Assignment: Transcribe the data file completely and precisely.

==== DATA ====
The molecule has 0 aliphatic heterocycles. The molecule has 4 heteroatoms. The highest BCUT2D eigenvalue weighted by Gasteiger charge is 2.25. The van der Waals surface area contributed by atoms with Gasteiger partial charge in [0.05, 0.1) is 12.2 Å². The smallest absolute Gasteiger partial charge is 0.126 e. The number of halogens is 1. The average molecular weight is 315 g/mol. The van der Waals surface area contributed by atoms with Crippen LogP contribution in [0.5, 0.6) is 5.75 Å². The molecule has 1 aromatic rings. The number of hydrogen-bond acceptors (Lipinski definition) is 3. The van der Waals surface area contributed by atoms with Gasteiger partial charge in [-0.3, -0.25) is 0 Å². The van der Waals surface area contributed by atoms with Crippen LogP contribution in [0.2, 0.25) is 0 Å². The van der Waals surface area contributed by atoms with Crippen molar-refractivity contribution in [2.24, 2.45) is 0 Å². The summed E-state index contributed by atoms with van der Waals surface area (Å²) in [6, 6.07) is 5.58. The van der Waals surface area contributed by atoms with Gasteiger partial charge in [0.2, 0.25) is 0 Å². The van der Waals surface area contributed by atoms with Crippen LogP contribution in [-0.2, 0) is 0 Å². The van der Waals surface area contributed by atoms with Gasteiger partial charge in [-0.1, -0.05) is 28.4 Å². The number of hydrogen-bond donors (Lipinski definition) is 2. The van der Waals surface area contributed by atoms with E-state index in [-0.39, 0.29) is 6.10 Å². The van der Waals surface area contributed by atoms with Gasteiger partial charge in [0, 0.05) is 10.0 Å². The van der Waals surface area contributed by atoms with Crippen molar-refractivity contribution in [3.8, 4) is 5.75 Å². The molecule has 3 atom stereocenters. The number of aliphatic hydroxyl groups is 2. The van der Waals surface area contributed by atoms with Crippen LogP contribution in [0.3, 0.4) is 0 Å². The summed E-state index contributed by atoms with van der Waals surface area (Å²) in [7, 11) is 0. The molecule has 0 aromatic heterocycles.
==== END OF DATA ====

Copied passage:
The molecule has 0 aliphatic heterocycles. The molecule has 4 heteroatoms. The highest BCUT2D eigenvalue weighted by Gasteiger charge is 2.25. The van der Waals surface area contributed by atoms with Gasteiger partial charge in [0.05, 0.1) is 12.2 Å². The smallest absolute Gasteiger partial charge is 0.126 e. The number of halogens is 1. The average molecular weight is 315 g/mol. The van der Waals surface area contributed by atoms with Crippen LogP contribution in [0.5, 0.6) is 5.75 Å². The molecule has 1 aromatic rings. The number of hydrogen-bond acceptors (Lipinski definition) is 3. The van der Waals surface area contributed by atoms with Gasteiger partial charge in [-0.3, -0.25) is 0 Å². The van der Waals surface area contributed by atoms with Crippen LogP contribution in [0.2, 0.25) is 0 Å². The van der Waals surface area contributed by atoms with Crippen molar-refractivity contribution in [2.24, 2.45) is 0 Å². The summed E-state index contributed by atoms with van der Waals surface area (Å²) in [6, 6.07) is 5.58. The van der Waals surface area contributed by atoms with Gasteiger partial charge in [0.2, 0.25) is 0 Å². The van der Waals surface area contributed by atoms with Crippen LogP contribution in [-0.2, 0) is 0 Å². The van der Waals surface area contributed by atoms with Gasteiger partial charge in [-0.1, -0.05) is 28.4 Å². The number of hydrogen-bond donors (Lipinski definition) is 2. The van der Waals surface area contributed by atoms with E-state index in [-0.39, 0.29) is 6.10 Å². The van der Waals surface area contributed by atoms with Gasteiger partial charge in [0, 0.05) is 10.0 Å². The van der Waals surface area contributed by atoms with Crippen molar-refractivity contribution in [3.8, 4) is 5.75 Å². The molecule has 3 atom stereocenters. The number of aliphatic hydroxyl groups is 2. The van der Waals surface area contributed by atoms with Crippen LogP contribution in [0.3, 0.4) is 0 Å². The summed E-state index contributed by atoms with van der Waals surface area (Å²) in [7, 11) is 0. The molecule has 0 aromatic heterocycles.